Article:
So I guess if you’ve figured out something that works for your toddler boys, send it my way. I’m begging you. Otherwise I think I’m just going to be a hermit and not allow my kids to leave the house ever again. Either that or I’m running away. Far, far away.
Short and sweet. This one’s going to be short and sweet.
Yesterday, I wrote about the goods and the gear — all the things I usually pack for a day at the beach with two toddlers and a baby. One of the essential items on my itemized list was ALL THE HELP YOU CAN GET. I still haven’t figured out how to actively supervise all three kiddos around water, especially when Tessa is nursing. She’s a sleepy nurser who doesn’t like a lot of movement or interruption so I’m usually pretty stationary if she’s eating. And if you have a two year old like mine – who doesn’t listen to a damn thing you say, ever – you can’t afford stationary at the beach.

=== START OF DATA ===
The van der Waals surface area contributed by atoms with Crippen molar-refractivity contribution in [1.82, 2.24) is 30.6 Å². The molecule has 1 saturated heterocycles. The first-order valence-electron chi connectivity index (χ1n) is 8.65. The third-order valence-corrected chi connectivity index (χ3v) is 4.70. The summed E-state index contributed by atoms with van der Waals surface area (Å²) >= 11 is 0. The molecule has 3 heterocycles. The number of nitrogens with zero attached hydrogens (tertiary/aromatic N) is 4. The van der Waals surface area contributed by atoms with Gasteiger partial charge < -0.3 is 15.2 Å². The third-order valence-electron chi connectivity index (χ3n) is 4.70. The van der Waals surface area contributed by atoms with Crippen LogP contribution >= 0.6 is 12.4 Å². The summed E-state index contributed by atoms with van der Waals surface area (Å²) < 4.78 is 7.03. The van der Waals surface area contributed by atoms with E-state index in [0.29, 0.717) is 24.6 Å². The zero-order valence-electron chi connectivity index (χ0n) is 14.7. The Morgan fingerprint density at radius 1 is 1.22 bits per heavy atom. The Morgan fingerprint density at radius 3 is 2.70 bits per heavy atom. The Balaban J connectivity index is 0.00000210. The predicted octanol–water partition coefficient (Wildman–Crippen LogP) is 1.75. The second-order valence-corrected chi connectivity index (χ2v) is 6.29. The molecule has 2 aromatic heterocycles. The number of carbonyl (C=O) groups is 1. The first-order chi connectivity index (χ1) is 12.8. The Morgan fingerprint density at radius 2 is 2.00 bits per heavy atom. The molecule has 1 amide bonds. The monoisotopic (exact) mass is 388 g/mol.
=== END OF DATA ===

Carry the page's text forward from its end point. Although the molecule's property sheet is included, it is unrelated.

So, we enlist. We enlist anybody and everybody who wants to help. But really this post is a special shout out to the usual suspects. Our help crew runs deep, and we’ve gotten pretty darn systematic about it. So even though I may not get to ‘relax’ the entire time at the beach, I’m usually able to steal at least a few minutes…all because of our handy helpers.